Remembering Ze’ev Jabotinsky 80 Years After His Death
Ze’ev Jabotinsky died on August 4, 1940 — yet so much of what this great Zionist visionary said is still relevant today.
Picture Jabotinsky urging the Jews in Europe to leave in the days before the Holocaust. Picture the days before the State of Israel, when the Irgun forced the British to leave the land. Picture the boys of Betar, the youth movement Jabotinsky formed, who protected Jews who visited the Western Wall when Jews needed protection going there.
Those who have read and studied the work and words of Jabotinsky realize that this man’s ideology offers — as he said — a proper “philosophy of life” and a guide to how to live life as a Jew.
There are many lessons that he taught us, but I would like to impart five key principles that are vitally relevant to our people, and the world in which we live, today.
Principal 1: Ahavat Yisrael — love of Jewry. Jabotinsky taught us we must stand by our fellow Jews — and love them as our own.
From Jewish education and learning Hebrew, to standing up and speaking out for the Jewish people, we must instill a love of Jewish culture and religion in ourselves, our children, and all future generations. And we must speak out against antisemitism whenever we see it, even if it’s unpopular at the time.
Principal 2: Hadar: According to Betar.org, Hadar is a Hebrew word that is hardly translatable into another language. It combines various concepts such as outward beauty, respect, self-esteem, politeness, and faithfulness.
According to Betar, “Hadar Betar” must be the daily goal of each one of us: our every step, gesture, word, action, and thought must always be strictly executed from the Hadar viewpoint. In so many ways, it is the total essence of what it means to have Jewish pride. Be a good person. Stand up. Have moral values. Have decency. Be grand, be strong, and sharp, courteous, and honest. Hadar is to do what is right, and not what is popular or convenient. Hadar is honor, splendor, glory, the mission of Jews having a backbone.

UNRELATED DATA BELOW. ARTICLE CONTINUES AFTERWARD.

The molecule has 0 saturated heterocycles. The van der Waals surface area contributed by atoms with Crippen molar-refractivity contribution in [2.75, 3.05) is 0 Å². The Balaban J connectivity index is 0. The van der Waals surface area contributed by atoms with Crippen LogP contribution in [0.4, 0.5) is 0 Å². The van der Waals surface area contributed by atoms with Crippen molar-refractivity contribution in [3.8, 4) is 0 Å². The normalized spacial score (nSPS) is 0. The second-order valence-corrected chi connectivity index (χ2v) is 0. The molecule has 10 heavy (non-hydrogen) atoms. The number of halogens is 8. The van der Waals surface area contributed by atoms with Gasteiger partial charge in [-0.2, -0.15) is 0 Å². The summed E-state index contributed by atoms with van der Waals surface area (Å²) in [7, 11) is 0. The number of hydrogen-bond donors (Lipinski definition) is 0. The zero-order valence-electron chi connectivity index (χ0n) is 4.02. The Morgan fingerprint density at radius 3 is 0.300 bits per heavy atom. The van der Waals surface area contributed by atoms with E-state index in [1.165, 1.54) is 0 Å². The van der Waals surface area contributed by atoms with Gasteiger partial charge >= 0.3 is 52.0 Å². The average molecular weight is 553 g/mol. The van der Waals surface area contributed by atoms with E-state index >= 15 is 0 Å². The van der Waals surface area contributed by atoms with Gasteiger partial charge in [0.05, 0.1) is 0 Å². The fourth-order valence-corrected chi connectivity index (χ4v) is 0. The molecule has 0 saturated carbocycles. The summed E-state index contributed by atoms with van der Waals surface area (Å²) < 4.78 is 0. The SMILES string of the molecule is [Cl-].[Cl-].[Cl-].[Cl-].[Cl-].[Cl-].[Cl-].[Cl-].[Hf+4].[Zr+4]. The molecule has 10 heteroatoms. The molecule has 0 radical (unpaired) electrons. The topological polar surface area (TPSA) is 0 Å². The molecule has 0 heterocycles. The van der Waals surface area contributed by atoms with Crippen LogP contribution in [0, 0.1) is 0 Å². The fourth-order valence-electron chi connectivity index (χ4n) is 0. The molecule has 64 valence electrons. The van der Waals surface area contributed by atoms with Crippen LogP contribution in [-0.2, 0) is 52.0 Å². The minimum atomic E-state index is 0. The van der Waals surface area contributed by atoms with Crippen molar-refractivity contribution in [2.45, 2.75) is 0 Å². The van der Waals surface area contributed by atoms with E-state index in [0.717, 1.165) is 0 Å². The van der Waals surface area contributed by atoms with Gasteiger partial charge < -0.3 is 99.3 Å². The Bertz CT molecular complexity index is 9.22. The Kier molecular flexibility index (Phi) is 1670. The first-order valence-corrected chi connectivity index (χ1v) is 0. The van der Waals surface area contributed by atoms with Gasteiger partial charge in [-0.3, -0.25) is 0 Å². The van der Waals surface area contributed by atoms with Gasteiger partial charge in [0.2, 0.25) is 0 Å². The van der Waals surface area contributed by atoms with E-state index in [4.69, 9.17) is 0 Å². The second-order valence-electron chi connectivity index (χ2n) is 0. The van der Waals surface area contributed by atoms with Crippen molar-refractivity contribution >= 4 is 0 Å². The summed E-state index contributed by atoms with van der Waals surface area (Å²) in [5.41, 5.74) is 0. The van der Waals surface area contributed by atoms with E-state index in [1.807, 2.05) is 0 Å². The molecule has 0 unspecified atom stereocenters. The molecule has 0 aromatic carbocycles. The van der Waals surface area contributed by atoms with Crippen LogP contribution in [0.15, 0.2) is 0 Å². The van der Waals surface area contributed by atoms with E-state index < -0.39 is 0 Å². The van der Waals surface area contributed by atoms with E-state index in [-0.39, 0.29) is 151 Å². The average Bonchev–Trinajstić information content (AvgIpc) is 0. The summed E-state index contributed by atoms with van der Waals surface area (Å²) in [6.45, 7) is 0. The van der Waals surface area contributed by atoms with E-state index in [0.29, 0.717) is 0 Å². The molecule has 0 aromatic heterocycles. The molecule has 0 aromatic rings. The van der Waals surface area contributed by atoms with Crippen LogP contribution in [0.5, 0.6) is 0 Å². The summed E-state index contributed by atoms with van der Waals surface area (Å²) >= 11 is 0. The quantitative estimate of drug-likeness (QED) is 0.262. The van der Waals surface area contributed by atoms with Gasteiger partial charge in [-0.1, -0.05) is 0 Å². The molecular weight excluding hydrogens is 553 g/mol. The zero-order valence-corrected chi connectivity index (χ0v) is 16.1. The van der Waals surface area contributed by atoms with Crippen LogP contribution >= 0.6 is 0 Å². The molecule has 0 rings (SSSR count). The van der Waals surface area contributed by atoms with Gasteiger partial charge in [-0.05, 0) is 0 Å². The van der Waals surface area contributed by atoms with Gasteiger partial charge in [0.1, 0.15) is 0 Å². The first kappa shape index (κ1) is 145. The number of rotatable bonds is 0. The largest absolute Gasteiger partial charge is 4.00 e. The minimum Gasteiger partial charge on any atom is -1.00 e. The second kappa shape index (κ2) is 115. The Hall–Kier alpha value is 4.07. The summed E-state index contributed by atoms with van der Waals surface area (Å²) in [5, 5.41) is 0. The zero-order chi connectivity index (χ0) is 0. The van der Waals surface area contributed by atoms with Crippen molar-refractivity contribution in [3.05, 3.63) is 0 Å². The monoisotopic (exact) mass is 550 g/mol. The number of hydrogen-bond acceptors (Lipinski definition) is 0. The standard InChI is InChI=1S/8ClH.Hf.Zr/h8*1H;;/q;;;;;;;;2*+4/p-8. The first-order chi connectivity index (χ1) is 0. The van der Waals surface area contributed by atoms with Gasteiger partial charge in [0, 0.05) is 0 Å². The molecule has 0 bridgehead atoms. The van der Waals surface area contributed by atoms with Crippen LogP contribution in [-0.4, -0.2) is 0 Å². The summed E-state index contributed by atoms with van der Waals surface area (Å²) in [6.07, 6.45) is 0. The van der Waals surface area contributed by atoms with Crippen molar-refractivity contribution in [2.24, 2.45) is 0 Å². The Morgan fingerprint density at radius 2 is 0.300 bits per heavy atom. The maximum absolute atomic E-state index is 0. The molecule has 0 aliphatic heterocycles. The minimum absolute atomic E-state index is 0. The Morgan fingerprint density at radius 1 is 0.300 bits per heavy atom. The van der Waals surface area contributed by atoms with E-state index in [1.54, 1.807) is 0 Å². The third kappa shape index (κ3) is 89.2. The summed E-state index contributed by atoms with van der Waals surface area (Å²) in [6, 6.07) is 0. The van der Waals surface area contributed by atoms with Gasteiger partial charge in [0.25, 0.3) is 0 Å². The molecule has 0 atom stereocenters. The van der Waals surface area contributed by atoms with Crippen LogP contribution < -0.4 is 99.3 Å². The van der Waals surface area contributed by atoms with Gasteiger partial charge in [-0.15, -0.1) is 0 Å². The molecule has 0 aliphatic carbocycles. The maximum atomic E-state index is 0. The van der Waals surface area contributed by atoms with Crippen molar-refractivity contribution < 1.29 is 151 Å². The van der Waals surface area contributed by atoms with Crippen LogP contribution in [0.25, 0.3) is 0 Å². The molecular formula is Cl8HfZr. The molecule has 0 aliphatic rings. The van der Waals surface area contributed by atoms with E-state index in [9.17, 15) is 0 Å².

Principal 3: Barzel (iron) — be not afraid. Do not allow Jews to be taken advantage of. We must support Jews who fight and protect the Jewish people. The philosopher Max Nordau has been quoted as telling Jabotinsky that “the Jew learns not by way of reason, but from catastrophes. He won’t buy an umbrella merely because he sees clouds in the sky. He waits until he is drenched and catches pneumonia.”
Principal 4: Unity is one of the biggest problem Jews have faced throughout history.
Stand united in the face of the enemy — and be comfortable standing alone in unity. Today, Jewish unity is more needed than ever as we face threats at home and abroad, and the State of Israel is under constant attack. Jews must put aside their differences, and remember their shared values and history.
Principle 5: Bitachon (faith). Have faith in the indestructibility of the Jewish people. Strength matters. And faith is strength on so many levels. This includes faith in a free economy, faith in (and fear of) God, and faith in strong Jewish self-defense.
To our eternal teacher Jabotinsky, I say thank you. The words of Jabotinsky are as relevant today as they were when he wrote them many years ago.
Ronn Torossian is a public relations executive. Zeevjabotinsky.com is a project of the Ronn Torossian Family Foundation.